Day 22 – Internal Links

Day 22 Quick Summary: Internal links

Now we look at adding internal links to your article.

  1. Look for suitable places in your article’s text where a link to another page on your site makes sense
  2. Ensure the links attributes are set correctly

Back in the day, the only links that counted on a website were external links. That is, links coming into a site. Google looked at the source of each link to decide if it came from a worthy source – and it would also check on the links coming in to that page too – uncovering a whole chain of links.

These links provide the so called ‘link juice’ that SEO experts talk about so often. It’s called juice because the idea is that it flows from page to page and depending on the quality of the site doing the linking, adds extra ‘fuel’ (aka juice) to the link.

As you know, Google gives each page a ‘rank’ (from their original patent ‘PageRank’) and the idea is that each ranking (from 1 to 10) is based on the link juice (plus other factors).

But things have changed as you now know, and that link juice is no longer so important.

Having said that, tests have shown it’s still possible to ‘juice’ the hell out of a page to get it to rank, it just won’t rank for very long (assuming another, better page comes along).

And on top of that, Google has become expert at understanding something called ‘unnatural linking’. If it spots a page with an unnatural link profile, the page can be demoted or even removed, and in the worst case, an entire site can be removed from the search results.

But backlinking still matters. And one aspect of that is internal linking.

Internal linking is the term used for links that connect pages within your site. Header and footer navigation bars are typical examples.

If you link relevant pages together, Google understands that as a whole, those pages tell them something about your site. They raise its authority status. It makes logical sense that Google will add some brownie points for this, so today’s task is to get that done.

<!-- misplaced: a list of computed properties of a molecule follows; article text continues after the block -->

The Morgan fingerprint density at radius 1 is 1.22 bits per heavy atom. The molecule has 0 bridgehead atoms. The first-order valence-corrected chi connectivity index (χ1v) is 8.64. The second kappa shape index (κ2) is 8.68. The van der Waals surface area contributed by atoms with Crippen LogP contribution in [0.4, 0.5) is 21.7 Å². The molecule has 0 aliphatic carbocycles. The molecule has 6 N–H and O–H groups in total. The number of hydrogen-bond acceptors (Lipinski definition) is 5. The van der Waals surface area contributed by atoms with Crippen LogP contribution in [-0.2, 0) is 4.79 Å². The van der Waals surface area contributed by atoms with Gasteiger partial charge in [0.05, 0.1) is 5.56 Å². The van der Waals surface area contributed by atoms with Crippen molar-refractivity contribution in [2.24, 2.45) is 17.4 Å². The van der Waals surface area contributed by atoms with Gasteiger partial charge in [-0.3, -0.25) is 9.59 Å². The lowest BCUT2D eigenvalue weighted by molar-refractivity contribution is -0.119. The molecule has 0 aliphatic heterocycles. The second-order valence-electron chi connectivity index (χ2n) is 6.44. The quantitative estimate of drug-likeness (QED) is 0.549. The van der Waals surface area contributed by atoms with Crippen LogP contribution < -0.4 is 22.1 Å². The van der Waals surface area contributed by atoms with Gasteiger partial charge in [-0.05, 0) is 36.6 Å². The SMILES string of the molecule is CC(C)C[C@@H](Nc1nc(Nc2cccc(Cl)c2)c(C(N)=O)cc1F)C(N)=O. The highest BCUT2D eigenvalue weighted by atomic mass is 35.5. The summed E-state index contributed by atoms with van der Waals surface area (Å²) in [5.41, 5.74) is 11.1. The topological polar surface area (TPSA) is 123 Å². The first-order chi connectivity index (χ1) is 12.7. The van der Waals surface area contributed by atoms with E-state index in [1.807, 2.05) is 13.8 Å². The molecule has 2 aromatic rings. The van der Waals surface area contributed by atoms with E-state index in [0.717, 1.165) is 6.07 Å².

DAY 22 TASK

If you have more than one page on your site on the same topic, place a link in a relevant place from one article to the next. You can continue the linking through all related articles.

Make sure you have at least one link from the home page of your site to your main article on the topic (the one you’re putting together in this course).

How To Add Links To A Page

To add a link to any page in WordPress, select the text you want to add the link to, then click the Link button in the WordPress editor toolbar, and add the link to the box that appears.

adding a link to a page using the WordPress editor

THE TECHNICAL STUFF: Every link on every site uses the same HTML code. It’s called the HTML Links tag, and looks like this: <a>. But to make it do anything, you need to add attributes.

The most important is the href attribute. This tells the browser (and Google) the link’s destination.

Another attribute is the target attribute. This tells the browser whether to open the link in a new tab, or to use the same tab.

I always use a new tab for external links, but the same tab for internal links. And that means, for internal links, you don’t need to do a thing!

There’s a third attribute you need to be aware of though, and that’s the rel attribute. Typically this would be used as shown in the following example of a full HTML Link:

<a href=”DestinationDomain.com” target=”_self” rel=”nofollow”>Click here</a>

The target=”_self” attribute tells the browser to open the link in the same tab it is being shown in (in other words, replace the current page with the new one – if we used target=”_blank” instead, it would open it in a new tab in the browser).

The rel=”nofollow” attribute tells Google (and other search engines) that the link is not to be followed. The idea is that any link juice on the page will remain on the page and not be diluted by being forwarded to the next page in the chain.

For internal links, we are happy for the current page to be replaced with the linked to page in the same tab so we use target=”_self” (or we can simply leave out this particular attribute altogether for internal links – which is the default setting of most browsers).

We are also happy that Google will follow our internal links to other pages on our site so in this case we use rel=”follow” – (you can also leave out this attribute completely for internal links as the default accepted by most search engines is to follow links through).

Lastly, every link includes the link text. This is called the anchor text. It matters because it gives the link some context. However, search engines, and in particular, Google, can now understand the intent and context of the link from the text that surrounds it, so it no longer carries as much weight as it was once thought to have.

<a href=”https://en.wikipedia.org/wiki/Anchor_text” target=”_blank” rel=”nofollow”>Click here – This text is called the Anchor text</a>

If you’re using WordPress or most other CMS style website builders or systems, you will have access to all these details – if you get stuck, just shout out on our Facebook Group.